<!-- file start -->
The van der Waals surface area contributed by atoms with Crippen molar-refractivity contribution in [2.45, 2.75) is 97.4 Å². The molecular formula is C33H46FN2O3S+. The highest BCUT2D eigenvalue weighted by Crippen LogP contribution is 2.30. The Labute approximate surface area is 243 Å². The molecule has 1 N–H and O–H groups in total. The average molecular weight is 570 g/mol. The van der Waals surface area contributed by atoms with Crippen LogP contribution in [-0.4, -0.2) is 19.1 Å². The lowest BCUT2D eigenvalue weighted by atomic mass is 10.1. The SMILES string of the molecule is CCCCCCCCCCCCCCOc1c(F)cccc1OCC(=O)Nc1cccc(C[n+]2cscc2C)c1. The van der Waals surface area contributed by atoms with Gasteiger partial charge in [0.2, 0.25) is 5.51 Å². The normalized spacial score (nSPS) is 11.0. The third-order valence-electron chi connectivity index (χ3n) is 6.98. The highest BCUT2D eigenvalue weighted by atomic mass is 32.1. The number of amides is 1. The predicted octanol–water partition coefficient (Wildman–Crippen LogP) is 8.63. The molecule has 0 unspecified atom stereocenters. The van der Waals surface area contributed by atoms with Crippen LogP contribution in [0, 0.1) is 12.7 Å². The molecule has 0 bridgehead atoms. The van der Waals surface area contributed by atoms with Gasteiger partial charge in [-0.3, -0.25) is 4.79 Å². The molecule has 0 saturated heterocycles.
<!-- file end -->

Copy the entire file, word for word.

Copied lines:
The van der Waals surface area contributed by atoms with Crippen molar-refractivity contribution in [2.45, 2.75) is 97.4 Å². The molecular formula is C33H46FN2O3S+. The highest BCUT2D eigenvalue weighted by Crippen LogP contribution is 2.30. The Labute approximate surface area is 243 Å². The molecule has 1 N–H and O–H groups in total. The average molecular weight is 570 g/mol. The van der Waals surface area contributed by atoms with Crippen LogP contribution in [-0.4, -0.2) is 19.1 Å². The lowest BCUT2D eigenvalue weighted by atomic mass is 10.1. The SMILES string of the molecule is CCCCCCCCCCCCCCOc1c(F)cccc1OCC(=O)Nc1cccc(C[n+]2cscc2C)c1. The van der Waals surface area contributed by atoms with Gasteiger partial charge in [0.2, 0.25) is 5.51 Å². The normalized spacial score (nSPS) is 11.0. The third-order valence-electron chi connectivity index (χ3n) is 6.98. The highest BCUT2D eigenvalue weighted by atomic mass is 32.1. The number of amides is 1. The predicted octanol–water partition coefficient (Wildman–Crippen LogP) is 8.63. The molecule has 0 unspecified atom stereocenters. The van der Waals surface area contributed by atoms with Crippen LogP contribution in [0, 0.1) is 12.7 Å². The molecule has 0 bridgehead atoms. The van der Waals surface area contributed by atoms with Gasteiger partial charge in [-0.3, -0.25) is 4.79 Å². The molecule has 0 saturated heterocycles.